Category: sportsSource:  abscbnRelated NewsAug 3rd, 2020

Moderating oligarchs’ greed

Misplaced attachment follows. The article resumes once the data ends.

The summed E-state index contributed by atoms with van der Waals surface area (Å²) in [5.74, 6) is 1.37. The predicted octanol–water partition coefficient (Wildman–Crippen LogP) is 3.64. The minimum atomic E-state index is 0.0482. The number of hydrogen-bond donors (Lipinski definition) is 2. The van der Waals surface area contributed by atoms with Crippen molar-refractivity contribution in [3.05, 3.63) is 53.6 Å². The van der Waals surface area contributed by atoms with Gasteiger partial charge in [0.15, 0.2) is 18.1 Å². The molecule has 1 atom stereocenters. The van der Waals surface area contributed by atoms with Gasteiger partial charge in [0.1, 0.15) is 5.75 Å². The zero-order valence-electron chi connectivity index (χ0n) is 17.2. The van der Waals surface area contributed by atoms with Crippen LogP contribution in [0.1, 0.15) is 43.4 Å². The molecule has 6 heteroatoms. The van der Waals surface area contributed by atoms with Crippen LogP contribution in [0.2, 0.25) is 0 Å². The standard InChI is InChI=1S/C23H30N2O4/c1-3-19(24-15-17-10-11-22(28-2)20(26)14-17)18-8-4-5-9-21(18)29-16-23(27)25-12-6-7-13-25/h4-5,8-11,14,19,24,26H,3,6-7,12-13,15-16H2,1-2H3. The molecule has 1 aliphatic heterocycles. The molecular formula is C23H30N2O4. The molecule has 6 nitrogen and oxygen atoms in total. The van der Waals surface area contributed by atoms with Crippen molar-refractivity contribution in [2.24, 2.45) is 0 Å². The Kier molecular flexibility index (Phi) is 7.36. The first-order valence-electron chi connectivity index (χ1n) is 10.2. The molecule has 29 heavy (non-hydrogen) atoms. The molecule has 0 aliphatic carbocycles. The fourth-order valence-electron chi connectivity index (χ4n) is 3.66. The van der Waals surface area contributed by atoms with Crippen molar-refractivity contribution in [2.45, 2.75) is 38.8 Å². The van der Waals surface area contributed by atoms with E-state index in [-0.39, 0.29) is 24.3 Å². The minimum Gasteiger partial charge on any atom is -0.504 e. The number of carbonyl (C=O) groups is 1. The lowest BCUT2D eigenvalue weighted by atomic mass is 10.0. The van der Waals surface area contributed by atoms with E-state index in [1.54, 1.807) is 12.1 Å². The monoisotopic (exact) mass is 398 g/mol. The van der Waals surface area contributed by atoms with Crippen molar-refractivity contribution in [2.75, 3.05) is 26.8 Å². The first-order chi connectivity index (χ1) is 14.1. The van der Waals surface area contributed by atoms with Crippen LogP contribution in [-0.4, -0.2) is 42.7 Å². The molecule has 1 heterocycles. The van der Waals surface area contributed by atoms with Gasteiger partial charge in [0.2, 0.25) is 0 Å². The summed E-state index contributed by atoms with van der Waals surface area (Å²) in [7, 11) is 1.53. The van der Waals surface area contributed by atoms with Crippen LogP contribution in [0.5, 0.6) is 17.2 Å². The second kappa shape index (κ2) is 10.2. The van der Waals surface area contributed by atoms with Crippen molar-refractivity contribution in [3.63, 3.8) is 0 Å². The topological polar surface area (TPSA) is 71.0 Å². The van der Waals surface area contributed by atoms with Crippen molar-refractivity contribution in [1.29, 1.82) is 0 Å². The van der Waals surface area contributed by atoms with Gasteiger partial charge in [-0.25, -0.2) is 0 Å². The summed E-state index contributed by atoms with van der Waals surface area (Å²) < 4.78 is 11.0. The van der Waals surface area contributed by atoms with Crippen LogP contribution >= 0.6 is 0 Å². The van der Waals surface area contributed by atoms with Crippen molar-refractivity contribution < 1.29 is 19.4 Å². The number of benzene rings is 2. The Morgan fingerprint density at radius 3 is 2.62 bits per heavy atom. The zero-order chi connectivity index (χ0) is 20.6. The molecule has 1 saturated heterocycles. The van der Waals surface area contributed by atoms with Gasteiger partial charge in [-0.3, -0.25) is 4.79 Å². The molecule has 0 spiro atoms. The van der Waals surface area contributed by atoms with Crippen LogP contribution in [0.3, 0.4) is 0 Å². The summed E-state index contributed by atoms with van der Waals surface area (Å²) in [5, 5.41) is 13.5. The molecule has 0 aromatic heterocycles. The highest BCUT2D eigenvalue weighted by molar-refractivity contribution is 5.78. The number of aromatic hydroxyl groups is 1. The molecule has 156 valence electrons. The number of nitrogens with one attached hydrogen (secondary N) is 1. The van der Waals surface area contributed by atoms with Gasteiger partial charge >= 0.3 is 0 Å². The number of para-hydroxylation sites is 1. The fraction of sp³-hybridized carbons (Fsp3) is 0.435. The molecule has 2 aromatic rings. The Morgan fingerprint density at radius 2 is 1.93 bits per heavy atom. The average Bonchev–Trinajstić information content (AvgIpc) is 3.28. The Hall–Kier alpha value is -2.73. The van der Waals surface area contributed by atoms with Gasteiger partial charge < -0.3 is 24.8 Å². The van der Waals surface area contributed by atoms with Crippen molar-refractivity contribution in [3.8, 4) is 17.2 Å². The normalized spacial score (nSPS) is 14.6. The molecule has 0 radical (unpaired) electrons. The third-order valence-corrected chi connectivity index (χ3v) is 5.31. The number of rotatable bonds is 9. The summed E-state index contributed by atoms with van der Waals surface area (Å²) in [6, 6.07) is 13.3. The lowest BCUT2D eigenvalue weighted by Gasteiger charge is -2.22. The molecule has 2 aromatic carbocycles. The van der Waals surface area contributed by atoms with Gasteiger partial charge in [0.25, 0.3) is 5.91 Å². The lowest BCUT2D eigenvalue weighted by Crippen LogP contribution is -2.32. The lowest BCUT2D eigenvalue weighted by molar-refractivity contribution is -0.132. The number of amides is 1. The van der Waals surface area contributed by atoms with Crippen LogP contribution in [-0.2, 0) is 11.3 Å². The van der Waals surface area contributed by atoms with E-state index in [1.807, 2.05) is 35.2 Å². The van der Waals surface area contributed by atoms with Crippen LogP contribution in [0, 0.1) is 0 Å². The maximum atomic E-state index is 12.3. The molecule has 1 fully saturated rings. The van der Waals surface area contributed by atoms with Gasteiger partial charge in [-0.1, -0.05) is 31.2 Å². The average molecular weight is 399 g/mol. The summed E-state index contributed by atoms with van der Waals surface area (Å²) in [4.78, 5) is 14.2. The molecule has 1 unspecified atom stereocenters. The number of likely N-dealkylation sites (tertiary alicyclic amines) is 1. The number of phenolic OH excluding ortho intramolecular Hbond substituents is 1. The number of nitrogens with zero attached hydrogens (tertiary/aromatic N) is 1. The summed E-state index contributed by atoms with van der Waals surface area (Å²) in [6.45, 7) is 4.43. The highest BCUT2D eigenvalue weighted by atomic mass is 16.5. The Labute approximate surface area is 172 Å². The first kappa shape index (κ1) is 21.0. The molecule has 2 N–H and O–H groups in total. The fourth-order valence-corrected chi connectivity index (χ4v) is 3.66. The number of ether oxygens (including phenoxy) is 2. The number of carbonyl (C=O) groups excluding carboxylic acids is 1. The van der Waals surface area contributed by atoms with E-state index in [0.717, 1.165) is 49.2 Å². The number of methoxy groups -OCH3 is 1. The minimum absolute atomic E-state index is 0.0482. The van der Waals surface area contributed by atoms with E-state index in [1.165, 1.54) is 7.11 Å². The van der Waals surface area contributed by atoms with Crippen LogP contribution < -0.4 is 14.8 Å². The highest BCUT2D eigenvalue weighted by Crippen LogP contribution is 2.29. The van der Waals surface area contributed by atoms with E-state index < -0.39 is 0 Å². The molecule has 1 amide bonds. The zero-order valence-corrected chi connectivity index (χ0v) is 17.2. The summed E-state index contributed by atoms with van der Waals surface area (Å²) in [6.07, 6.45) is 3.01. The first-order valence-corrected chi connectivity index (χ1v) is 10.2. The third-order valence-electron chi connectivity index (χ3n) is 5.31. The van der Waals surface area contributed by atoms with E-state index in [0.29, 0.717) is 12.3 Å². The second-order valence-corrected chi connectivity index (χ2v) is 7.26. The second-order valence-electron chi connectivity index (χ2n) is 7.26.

Last July 13, President Rodrigo Duterte spoke before soldiers in Jolo, Sulu and triumphantly declared he “dismantled the oligarchy that controlled the country’s economy without the need to declare martial law.” This came a few days after a committee in the House of Representatives rejected ABS-CBN’s franchise renewal bill. During his penultimate State of the Nation Address on July 27, Duterte took another swipe at the oligarchs whose great wealth has enabled them “to influence public policy to their advantage.” He cited as an example the Lopezes “who used their media outlets in their battles with political figures” including himself during the 2016 elections. People seem to forget that Duterte’s avowed mission to put oligarchs in their proper place was part of his 2016 campaign promise to stamp out corruption. At that time, he said the corruption in the Bureau of Customs and the Bureau of Internal Revenue was “small change in comparison to the high-level corruption that runs in the billions among the economic elite.” Oligarchy means the rule of the few, but its meaning has evolved to refer to powerful individuals or groups outside of government who are able to benefit from political connections to amass vast amounts of wealth and gain control of major industries. The term “oligarch” started popping up recently in mainstream and social media but its context in relation to what is happening in our society has become warped and obfuscated. To be fair, the President has given credit where credit is due, even to the so-called oligarchs when they helped the government in this COVID-19 crisis, but he said it is their abuses that he abhors. On several occasions, House Speaker Alan Peter Cayetano pointed out how oligarchs use their wealth to gain power, while the political elite used their power to amass wealth. He expressed full support to Duterte’s advocacy in changing the current system where he believes the people “willingly consent to being held back by the few who control the economy and through that, the running of the nation.” According to Cayetano, the real threat to the stability of our socio-political and economic systems are those backroom deals that make exploitation legal – “the quiet acquiescing to a system that naturally favors the ultra-rich and very powerful.” He believes that not all oligarchs are bad, saying in a media interview: “Just like every entrepreneur wanting to expand their business, these would-be oligarchs might very well have started off with the most benign or even benevolent intentions. But the malignant DNA of unabated, uncontrolled capitalism, especially corporate capitalism, eventually comes to play, leading to people and systems being abused and exploited.” Cayetano clarified, though, that capitalism and democracy work as we have seen in other economies. He thinks the situation in the Philippines is not hopeless, and we can begin to change this corrupt system by acknowledging there is a problem and we are part of it. “This is a battle between those who are willing to fight their self-interest and change with the system, versus those who deny that there is anything wrong with the status quo, specifically as it relates to themselves, and instead simply choose to blame the politicians and officials in government,” he said. This brings to mind the statement attributed to a Cabinet member of former President Gloria Macapagal-Arroyo who advised another top official to “moderate your greed.” Another cautionary tale is found in the recently re-launched book of Ricardo Manapat, who served as National Archives Director during the Arroyo and Ramos administrations. Manapat’s book is titled “Some Are Smarter Than Others: The History of Marcos’ Crony Capitalism” which is a classic work on anti-cronyism exposing the ill-gotten wealth of former President Ferdinand Marcos. Oligarchs may not be totally wiped out in the Philippines, since developed economies even have to contend with their presence. But Duterte’s relentless campaign against them could very well result in moderating their greed and freeing the country from their tight grip. nextgenmedia@gmail.com.....»»